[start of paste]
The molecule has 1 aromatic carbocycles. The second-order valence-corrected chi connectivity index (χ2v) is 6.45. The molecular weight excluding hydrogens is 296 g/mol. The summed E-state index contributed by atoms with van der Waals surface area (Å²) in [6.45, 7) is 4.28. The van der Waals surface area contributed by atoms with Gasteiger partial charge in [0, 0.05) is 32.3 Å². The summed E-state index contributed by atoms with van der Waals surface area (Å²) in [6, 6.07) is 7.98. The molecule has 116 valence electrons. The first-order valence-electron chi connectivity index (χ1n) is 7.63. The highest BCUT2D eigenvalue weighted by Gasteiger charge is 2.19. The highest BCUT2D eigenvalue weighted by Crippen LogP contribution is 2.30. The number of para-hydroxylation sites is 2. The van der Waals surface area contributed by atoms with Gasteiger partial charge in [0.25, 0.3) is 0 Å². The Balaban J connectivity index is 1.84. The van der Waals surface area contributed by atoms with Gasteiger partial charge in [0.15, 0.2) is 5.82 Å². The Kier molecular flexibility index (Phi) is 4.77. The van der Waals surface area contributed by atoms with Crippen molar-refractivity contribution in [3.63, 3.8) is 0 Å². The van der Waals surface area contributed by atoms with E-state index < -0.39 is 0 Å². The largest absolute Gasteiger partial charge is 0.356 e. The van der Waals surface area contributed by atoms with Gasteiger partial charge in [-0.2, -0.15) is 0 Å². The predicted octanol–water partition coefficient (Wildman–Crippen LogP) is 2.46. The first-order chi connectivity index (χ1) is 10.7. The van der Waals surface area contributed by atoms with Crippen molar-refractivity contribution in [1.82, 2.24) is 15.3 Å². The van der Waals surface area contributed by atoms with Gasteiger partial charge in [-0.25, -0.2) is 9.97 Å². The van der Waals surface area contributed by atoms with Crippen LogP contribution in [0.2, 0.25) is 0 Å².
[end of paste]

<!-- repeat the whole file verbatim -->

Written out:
The molecule has 1 aromatic carbocycles. The second-order valence-corrected chi connectivity index (χ2v) is 6.45. The molecular weight excluding hydrogens is 296 g/mol. The summed E-state index contributed by atoms with van der Waals surface area (Å²) in [6.45, 7) is 4.28. The van der Waals surface area contributed by atoms with Gasteiger partial charge in [0, 0.05) is 32.3 Å². The summed E-state index contributed by atoms with van der Waals surface area (Å²) in [6, 6.07) is 7.98. The molecule has 116 valence electrons. The first-order valence-electron chi connectivity index (χ1n) is 7.63. The highest BCUT2D eigenvalue weighted by Gasteiger charge is 2.19. The highest BCUT2D eigenvalue weighted by Crippen LogP contribution is 2.30. The number of para-hydroxylation sites is 2. The van der Waals surface area contributed by atoms with Gasteiger partial charge in [0.25, 0.3) is 0 Å². The Balaban J connectivity index is 1.84. The van der Waals surface area contributed by atoms with Gasteiger partial charge in [0.15, 0.2) is 5.82 Å². The Kier molecular flexibility index (Phi) is 4.77. The van der Waals surface area contributed by atoms with Crippen molar-refractivity contribution in [3.63, 3.8) is 0 Å². The van der Waals surface area contributed by atoms with E-state index < -0.39 is 0 Å². The largest absolute Gasteiger partial charge is 0.356 e. The van der Waals surface area contributed by atoms with Gasteiger partial charge in [-0.2, -0.15) is 0 Å². The predicted octanol–water partition coefficient (Wildman–Crippen LogP) is 2.46. The first-order chi connectivity index (χ1) is 10.7. The van der Waals surface area contributed by atoms with Crippen molar-refractivity contribution in [1.82, 2.24) is 15.3 Å². The van der Waals surface area contributed by atoms with Gasteiger partial charge in [-0.25, -0.2) is 9.97 Å². The van der Waals surface area contributed by atoms with Crippen LogP contribution in [0.2, 0.25) is 0 Å².